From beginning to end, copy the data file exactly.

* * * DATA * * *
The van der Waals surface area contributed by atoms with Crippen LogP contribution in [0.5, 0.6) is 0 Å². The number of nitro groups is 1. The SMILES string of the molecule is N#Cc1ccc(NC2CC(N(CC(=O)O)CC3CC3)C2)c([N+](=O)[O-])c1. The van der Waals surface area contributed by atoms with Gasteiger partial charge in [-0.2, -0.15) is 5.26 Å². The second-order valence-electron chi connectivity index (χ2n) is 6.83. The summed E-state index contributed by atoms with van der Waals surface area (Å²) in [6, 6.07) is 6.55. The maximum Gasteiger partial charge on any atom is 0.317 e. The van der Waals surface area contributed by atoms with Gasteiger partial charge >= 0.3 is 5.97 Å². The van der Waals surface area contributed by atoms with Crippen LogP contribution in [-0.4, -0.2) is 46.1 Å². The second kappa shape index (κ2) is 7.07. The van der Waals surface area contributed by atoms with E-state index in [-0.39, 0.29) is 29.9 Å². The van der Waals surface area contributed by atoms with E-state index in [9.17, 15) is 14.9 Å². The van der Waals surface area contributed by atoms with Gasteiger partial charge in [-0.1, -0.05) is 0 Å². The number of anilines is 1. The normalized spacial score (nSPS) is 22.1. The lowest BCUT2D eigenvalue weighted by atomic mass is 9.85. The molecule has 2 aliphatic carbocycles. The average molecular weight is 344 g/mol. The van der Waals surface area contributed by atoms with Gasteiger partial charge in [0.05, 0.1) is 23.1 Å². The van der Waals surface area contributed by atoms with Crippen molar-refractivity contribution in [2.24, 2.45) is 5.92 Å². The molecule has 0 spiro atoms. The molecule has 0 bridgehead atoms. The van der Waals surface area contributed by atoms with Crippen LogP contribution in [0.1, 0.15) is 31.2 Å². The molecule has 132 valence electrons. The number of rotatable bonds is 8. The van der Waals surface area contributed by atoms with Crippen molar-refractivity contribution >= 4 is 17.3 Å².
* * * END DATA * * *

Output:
The van der Waals surface area contributed by atoms with Crippen LogP contribution in [0.5, 0.6) is 0 Å². The number of nitro groups is 1. The SMILES string of the molecule is N#Cc1ccc(NC2CC(N(CC(=O)O)CC3CC3)C2)c([N+](=O)[O-])c1. The van der Waals surface area contributed by atoms with Gasteiger partial charge in [-0.2, -0.15) is 5.26 Å². The second-order valence-electron chi connectivity index (χ2n) is 6.83. The summed E-state index contributed by atoms with van der Waals surface area (Å²) in [6, 6.07) is 6.55. The maximum Gasteiger partial charge on any atom is 0.317 e. The van der Waals surface area contributed by atoms with Gasteiger partial charge >= 0.3 is 5.97 Å². The van der Waals surface area contributed by atoms with Crippen LogP contribution in [-0.4, -0.2) is 46.1 Å². The second kappa shape index (κ2) is 7.07. The van der Waals surface area contributed by atoms with E-state index in [-0.39, 0.29) is 29.9 Å². The van der Waals surface area contributed by atoms with E-state index in [9.17, 15) is 14.9 Å². The van der Waals surface area contributed by atoms with Gasteiger partial charge in [-0.1, -0.05) is 0 Å². The number of anilines is 1. The normalized spacial score (nSPS) is 22.1. The lowest BCUT2D eigenvalue weighted by atomic mass is 9.85. The molecule has 2 aliphatic carbocycles. The average molecular weight is 344 g/mol. The van der Waals surface area contributed by atoms with Gasteiger partial charge in [0.05, 0.1) is 23.1 Å². The van der Waals surface area contributed by atoms with Crippen molar-refractivity contribution in [2.24, 2.45) is 5.92 Å². The molecule has 0 spiro atoms. The molecule has 0 bridgehead atoms. The van der Waals surface area contributed by atoms with Crippen LogP contribution in [0.1, 0.15) is 31.2 Å². The molecule has 132 valence electrons. The number of rotatable bonds is 8. The van der Waals surface area contributed by atoms with Crippen molar-refractivity contribution >= 4 is 17.3 Å².